Watch this OK Go video and think about what your brain thinks is happening and what is actually happening in the scene.
What did you see? What did you see that was not there?
Was your perception influenced by features, like lines and color? Was there a back and forth between what your perceptual system believed and what was there in reality?
But how did our perceptual systems get tricked?
Throughout this blog you will begin to understand the perceptual mechanisms that make videos like this work.
Where to begin: Let’s start by talking about the difference between sensation and perception.
Sensation is the physiological process that occurs when light reaches our eyes. Perception, on the other hand, is the process of forming meaningful events from the information available in the environment.
Let’s learn some terms that will help you understand this distinction.
A distal stimulus is anything in the world that is illuminated by a light source, such as OK GO (see below).
A proximal stimulus is an item that interacts with the receptors in our eyes. In this example, it is the upside down OK GO. Due to the nature of the lenses, when the light is projected through it the image gets flipped. The light that actually hits our receptors is upside down.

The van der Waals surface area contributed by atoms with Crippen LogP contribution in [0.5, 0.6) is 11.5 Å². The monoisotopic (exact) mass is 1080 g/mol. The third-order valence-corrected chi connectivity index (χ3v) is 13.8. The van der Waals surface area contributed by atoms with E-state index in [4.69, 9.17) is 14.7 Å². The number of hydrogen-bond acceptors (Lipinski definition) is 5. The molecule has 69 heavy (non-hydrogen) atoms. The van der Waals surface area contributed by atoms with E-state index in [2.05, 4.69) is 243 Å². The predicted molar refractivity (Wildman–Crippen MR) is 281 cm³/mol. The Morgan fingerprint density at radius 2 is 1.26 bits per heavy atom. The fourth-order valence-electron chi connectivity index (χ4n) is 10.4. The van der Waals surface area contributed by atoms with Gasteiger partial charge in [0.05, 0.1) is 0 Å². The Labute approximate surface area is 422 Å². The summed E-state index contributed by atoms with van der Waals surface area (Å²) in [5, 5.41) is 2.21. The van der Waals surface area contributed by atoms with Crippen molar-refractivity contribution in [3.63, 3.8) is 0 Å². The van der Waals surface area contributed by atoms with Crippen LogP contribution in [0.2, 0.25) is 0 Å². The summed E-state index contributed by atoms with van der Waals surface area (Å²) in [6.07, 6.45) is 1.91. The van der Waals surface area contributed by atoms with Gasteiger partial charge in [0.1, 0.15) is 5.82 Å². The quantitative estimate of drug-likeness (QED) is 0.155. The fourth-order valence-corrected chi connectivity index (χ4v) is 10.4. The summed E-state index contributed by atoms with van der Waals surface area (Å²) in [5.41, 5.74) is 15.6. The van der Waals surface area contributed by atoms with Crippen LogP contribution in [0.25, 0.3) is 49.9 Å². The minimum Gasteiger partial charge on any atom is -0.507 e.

However! Our perception, or our subjective experience, of OK GO is right side up! How can that be?? If the information that makes it to our eyes is upside down how is it that we perceive the information in the correct orientation?
To start to get a handle on this question, let’s talk about the differences between the stimuli more. What are the differences between distal and proximal stimuli?
The distal stimulus is constrained by physical properties such as size.
For example, when the members of OK GO are moving around they stay the same height – meaning that the properties of distal stimuli remain constant.
However, when OK GO gets farther way from your eyes the image that is sent to the receptors is smaller. The actual light that is hitting your retina changes in size. Yet, we perceive that OK GO is the same size, just moving closer and farther.
Another example is with shape.
The shape of something like a door is always physically the same (distal stimuli). But the shape of the light that reaches your eyes (proximal stimuli) changes. Yet your perception of the shape of the door remains the same.
These examples illustrate the concept of constancy in neuroscience – the magic behind how the world interacts with our eyes, brain, and full body to magically make us believe we see what we see.
These are the types of problems that we will be exploring together in this blog.